The never-ending campaign for minimum wage increases is popping up in cities across America. Seattle recently approved a ramp-up to a $15 minimum wage. Just down Interstate 80, Richmond last week approved a $13 minimum wage implementation plan.
What would happen if a Solano County city pursued this?
Let’s use a pizza parlor as a model. In this parlor, “Joe” has a skill set limited to sweeping floors, and thus is worth $5 an hour to me, whereas “Sally” can sweep floors and run the cash register, so she is worth $10 an hour to me. If I am mandated to pay a minimum of $10 for a unit of labor, I will look for the maximum return. Thus, I will want another person who can sweep and run the register; since Joe can only sweep, he will be out of a job. In order to maintain my labor budget, I will remove employees and/or reduce hours, and implement processes to make them more efficient.
Let’s stand on the other side of the counter: Our pizza parlor sells a small cheese pizza for $5, and a large cheese pizza for $10. If they started charging $10 for either pizza because they “needed” to make $10 per pizza, would you still get the small pizza, or upgrade to the large?
In today’s economy, pressure is on to reduce costs, particularly labor. Countless California businesses can attest to the increasing hassle of hiring employees. Currently, most of California has a reported unemployment level of more than 10 percent. This indicates that the current supply of available labor exceeds the current demand for labor. If your local store has an overstock of product, do they increase the price to sell it?
Any wonderful government mandate must have exceptions. Under the Richmond mandate, businesses that pay less than 800 hours of employee wages over a two-week period will be exempt from the city minimum wage requirements (but still pay the state minimum wage). Additionally, Richmond businesses that “derive more than 50 percent of their income from transactions where the point of sale is outside the city” will be compelled to pay an “intermediate wage,” defined as the average of the city’s minimum wage and the state minimum wage.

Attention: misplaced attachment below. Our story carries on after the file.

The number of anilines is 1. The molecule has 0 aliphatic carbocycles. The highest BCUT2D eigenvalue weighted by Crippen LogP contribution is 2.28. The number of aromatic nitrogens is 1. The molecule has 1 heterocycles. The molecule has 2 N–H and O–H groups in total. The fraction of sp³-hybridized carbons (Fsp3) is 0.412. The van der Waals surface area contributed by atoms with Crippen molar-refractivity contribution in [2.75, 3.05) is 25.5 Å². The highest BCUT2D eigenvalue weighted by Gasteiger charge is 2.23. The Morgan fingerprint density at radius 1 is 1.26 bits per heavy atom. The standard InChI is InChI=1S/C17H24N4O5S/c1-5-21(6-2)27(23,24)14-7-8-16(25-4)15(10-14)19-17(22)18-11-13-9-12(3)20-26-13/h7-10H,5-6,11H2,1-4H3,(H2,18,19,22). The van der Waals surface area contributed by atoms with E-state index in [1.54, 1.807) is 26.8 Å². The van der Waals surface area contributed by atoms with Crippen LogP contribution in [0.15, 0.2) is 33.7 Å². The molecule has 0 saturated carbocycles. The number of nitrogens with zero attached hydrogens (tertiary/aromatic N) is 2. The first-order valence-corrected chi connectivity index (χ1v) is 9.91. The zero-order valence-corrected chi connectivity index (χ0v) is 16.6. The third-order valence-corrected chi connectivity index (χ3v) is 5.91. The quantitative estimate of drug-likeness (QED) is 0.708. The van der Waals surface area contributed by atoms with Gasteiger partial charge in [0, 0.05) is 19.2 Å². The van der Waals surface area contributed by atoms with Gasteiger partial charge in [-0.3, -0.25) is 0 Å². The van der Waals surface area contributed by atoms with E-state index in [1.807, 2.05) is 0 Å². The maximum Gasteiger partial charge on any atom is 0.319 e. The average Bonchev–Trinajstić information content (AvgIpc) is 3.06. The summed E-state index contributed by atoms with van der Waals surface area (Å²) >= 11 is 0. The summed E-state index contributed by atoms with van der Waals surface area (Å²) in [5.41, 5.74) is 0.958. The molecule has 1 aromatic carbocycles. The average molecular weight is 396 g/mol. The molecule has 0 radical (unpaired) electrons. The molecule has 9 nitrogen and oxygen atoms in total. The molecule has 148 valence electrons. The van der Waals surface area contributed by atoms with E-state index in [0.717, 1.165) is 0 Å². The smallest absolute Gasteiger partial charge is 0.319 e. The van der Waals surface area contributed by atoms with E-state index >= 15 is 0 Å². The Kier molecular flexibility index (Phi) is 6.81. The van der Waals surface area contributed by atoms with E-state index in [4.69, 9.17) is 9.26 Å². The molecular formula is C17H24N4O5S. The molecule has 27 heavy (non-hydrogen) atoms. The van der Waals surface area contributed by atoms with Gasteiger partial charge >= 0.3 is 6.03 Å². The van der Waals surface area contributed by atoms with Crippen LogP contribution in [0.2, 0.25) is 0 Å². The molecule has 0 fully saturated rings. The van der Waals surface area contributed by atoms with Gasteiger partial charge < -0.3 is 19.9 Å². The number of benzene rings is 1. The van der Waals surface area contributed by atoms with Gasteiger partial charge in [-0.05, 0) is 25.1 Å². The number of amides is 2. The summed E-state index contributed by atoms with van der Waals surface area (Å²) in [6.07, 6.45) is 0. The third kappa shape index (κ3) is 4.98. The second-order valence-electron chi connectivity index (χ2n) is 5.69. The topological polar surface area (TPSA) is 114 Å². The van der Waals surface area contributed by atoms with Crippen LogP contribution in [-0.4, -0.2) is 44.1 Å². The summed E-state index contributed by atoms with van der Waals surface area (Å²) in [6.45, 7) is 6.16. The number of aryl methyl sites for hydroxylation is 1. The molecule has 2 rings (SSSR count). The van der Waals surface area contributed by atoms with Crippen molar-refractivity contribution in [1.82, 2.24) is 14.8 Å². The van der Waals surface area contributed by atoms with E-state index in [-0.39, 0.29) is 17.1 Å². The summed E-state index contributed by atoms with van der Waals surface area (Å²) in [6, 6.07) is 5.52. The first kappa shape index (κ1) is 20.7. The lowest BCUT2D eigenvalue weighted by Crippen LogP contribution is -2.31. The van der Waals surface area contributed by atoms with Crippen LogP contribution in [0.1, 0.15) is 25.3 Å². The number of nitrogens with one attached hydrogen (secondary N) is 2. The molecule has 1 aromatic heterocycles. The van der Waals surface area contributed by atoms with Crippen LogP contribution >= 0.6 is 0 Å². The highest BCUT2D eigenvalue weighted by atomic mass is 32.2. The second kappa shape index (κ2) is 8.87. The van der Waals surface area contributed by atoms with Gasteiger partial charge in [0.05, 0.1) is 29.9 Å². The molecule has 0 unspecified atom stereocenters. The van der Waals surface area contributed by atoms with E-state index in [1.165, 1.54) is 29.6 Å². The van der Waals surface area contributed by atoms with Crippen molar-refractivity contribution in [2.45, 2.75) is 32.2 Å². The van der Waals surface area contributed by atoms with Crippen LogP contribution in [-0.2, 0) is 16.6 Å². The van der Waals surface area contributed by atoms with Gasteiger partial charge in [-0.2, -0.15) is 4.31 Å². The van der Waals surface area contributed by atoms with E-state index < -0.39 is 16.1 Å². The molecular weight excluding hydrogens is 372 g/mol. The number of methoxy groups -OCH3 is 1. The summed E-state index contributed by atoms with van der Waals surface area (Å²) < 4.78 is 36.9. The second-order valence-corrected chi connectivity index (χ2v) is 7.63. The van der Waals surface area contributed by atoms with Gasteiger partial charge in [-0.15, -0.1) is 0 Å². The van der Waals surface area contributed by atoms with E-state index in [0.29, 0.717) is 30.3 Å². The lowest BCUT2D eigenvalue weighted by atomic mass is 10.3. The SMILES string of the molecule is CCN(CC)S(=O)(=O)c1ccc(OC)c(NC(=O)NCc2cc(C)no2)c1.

Small-business owners: How easy would it be to track these metrics? If I deliver pizzas outside of the city limits, is that point of sale outside of city limits? Does our hypothetical pizza parlor have to start tracking each delivery, and prorate the delivery person’s wages accordingly?
Additionally, migration is a factor. If Richmond has a minimum wage of $13 and hour, and Dixon has a minimum wage of $10 an hour, many Dixon residents would be motivated to hunt for jobs in Richmond. A business in Richmond, as a buyer of labor, would have more selection of labor, and thus would be pickier. When prices rise, naturally or artificially, supply will inevitably increase.
I acknowledge that it is near impossible to raise a family on a minimum wage job; but here is the cold truth: minimum wage jobs aren’t supposed to; they are entry-level jobs. If a job seeker views entry-level jobs as their “forever” career and plans to support a family with it, they will be sorely disappointed.
If our goal as a society is to raise the price of labor, the most feasible method is to increase the long-term demand for labor. If the goal is to increase the labor participation rate, then remove restrictions and barriers. Those in favor of mandating and restricting what employers should pay for a job will find employers choosing not to participate in the labor market.
Brian Thiemer is chairman of the Solano County Libertarian Party. He can be reached at email@example.com.